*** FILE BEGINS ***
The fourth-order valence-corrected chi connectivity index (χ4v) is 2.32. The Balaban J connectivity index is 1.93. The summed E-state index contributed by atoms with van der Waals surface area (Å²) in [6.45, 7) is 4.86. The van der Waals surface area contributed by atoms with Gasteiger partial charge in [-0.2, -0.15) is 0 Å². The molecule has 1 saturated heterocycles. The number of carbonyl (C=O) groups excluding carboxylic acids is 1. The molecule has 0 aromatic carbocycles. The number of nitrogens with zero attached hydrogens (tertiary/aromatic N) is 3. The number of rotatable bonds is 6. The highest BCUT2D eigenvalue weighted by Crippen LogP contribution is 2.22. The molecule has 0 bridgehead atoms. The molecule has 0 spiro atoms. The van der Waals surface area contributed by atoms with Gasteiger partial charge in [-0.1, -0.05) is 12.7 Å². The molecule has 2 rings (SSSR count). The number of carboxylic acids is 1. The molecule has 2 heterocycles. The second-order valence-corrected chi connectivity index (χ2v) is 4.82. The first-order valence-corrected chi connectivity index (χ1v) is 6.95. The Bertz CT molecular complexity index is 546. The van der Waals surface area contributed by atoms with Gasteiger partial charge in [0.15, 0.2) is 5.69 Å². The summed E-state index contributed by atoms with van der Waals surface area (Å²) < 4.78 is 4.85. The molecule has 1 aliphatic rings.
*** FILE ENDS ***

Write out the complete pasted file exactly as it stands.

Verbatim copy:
The fourth-order valence-corrected chi connectivity index (χ4v) is 2.32. The Balaban J connectivity index is 1.93. The summed E-state index contributed by atoms with van der Waals surface area (Å²) in [6.45, 7) is 4.86. The van der Waals surface area contributed by atoms with Gasteiger partial charge in [-0.2, -0.15) is 0 Å². The molecule has 1 saturated heterocycles. The number of carbonyl (C=O) groups excluding carboxylic acids is 1. The molecule has 0 aromatic carbocycles. The number of nitrogens with zero attached hydrogens (tertiary/aromatic N) is 3. The number of rotatable bonds is 6. The highest BCUT2D eigenvalue weighted by Crippen LogP contribution is 2.22. The molecule has 0 bridgehead atoms. The molecule has 0 spiro atoms. The van der Waals surface area contributed by atoms with Gasteiger partial charge in [-0.1, -0.05) is 12.7 Å². The molecule has 2 rings (SSSR count). The number of carboxylic acids is 1. The molecule has 2 heterocycles. The second-order valence-corrected chi connectivity index (χ2v) is 4.82. The first-order valence-corrected chi connectivity index (χ1v) is 6.95. The Bertz CT molecular complexity index is 546. The van der Waals surface area contributed by atoms with Gasteiger partial charge in [0.15, 0.2) is 5.69 Å². The summed E-state index contributed by atoms with van der Waals surface area (Å²) < 4.78 is 4.85. The molecule has 1 aliphatic rings.